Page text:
There’s nothing like a win over your local rivals to make the world seem like a completely different place. It’s fair to say that Falkirk fans have endured week upon week of misery since the beginning of the campaign as their side have sunk to the Championship basement. But after a second-half strike from Zak Rudden was enough to settle this cross-Forth derby in their favour you could be forgiven for thinking the Bairns had won the title rather than just three valuable points.
The signs have been there in recent games that Ray McKinnon is slowly working a turnaround at Falkirk. At the back things are looking a lot more secure and there’s a tangible togetherness about the team now. All that’s been lacking are victories, but yesterday they ground it out and showed some rarely-seen clinical finishing to edge this one – and, of course, they probably wouldn’t have chosen another venue where they would have wanted it to happen.
“It’s been a long time coming,” smiled McKinnon. “I’m delighted for the boys because their hard work’s starting to pay off. Dunfermline are an attack-minded team with good players so we had to defend properly and play on the counter.”
In the Dunfermline camp, they were shaking their heads at another one that got away. They had plenty possession and promising openings but Allan Johnson’s side are seriously struggling in front of goal, averaging less than one a game.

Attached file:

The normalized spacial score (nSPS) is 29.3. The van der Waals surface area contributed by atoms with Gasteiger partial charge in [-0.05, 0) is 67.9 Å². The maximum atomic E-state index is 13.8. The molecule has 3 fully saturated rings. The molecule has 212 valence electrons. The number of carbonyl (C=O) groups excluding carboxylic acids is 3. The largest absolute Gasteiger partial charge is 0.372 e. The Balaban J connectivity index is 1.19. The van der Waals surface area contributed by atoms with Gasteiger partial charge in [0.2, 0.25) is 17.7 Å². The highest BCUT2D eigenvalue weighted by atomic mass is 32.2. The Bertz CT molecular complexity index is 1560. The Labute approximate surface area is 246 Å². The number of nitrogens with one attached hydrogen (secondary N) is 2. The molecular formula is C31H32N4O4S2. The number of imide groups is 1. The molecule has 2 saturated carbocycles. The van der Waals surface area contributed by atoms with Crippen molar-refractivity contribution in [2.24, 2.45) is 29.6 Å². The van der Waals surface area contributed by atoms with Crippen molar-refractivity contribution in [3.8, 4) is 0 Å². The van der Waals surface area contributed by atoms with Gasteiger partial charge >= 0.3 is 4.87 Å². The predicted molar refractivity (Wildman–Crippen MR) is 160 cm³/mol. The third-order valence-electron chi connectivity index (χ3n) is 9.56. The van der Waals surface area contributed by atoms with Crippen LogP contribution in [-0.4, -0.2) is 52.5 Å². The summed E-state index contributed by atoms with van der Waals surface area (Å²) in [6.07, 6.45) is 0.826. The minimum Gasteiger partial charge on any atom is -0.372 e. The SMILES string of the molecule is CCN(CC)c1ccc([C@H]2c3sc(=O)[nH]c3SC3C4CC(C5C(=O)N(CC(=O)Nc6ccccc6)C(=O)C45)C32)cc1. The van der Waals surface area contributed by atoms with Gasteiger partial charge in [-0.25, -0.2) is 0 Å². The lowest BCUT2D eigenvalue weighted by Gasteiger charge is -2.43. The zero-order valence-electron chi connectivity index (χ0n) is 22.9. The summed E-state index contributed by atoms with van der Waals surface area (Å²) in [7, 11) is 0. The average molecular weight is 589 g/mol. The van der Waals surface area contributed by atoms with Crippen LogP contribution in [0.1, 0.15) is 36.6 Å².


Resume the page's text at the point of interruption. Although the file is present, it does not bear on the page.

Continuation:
As if to prove the point in the starkest fashion the Fifers managed to squander a truly gilt-edged opportunity after only 40 seconds. Kallum Higginbotham swept in a shot that Falkirk keeper Leonardo Fasan palmed straight to the feet of Andy Ryan. The Pars striker’s feeble shot more resembled a passback than a serious attempt on target.
This set a pattern for the opening quarter of the game. The Fifers looked full of promise and urgency until they got to the final third where it all too often petered out or the finishing was just plain wayward. Having survived a few early scares McKinnon’s men grew into the game, winning a corner here and taking a potshot at goal there.
Mercifully both sides revved it up a bit after the break. There was a hint of what might be in the offing when Paul Paton lashed a volley off Lee Robinson’s crossbar out of nowhere. But the traffic was still mainly flowing the other way as Dunfermline tried to secure a breakthrough with some vigour.
Falkirk dug in though and attacked whenever they could. One of these incursions was to bear fruit as a 25-yard Rudden shot arrowed its way into the bottom corner. The hosts’ attempts to score had shown signs of desperation before this, but now gripped by over-anxiety they never came close to equalising.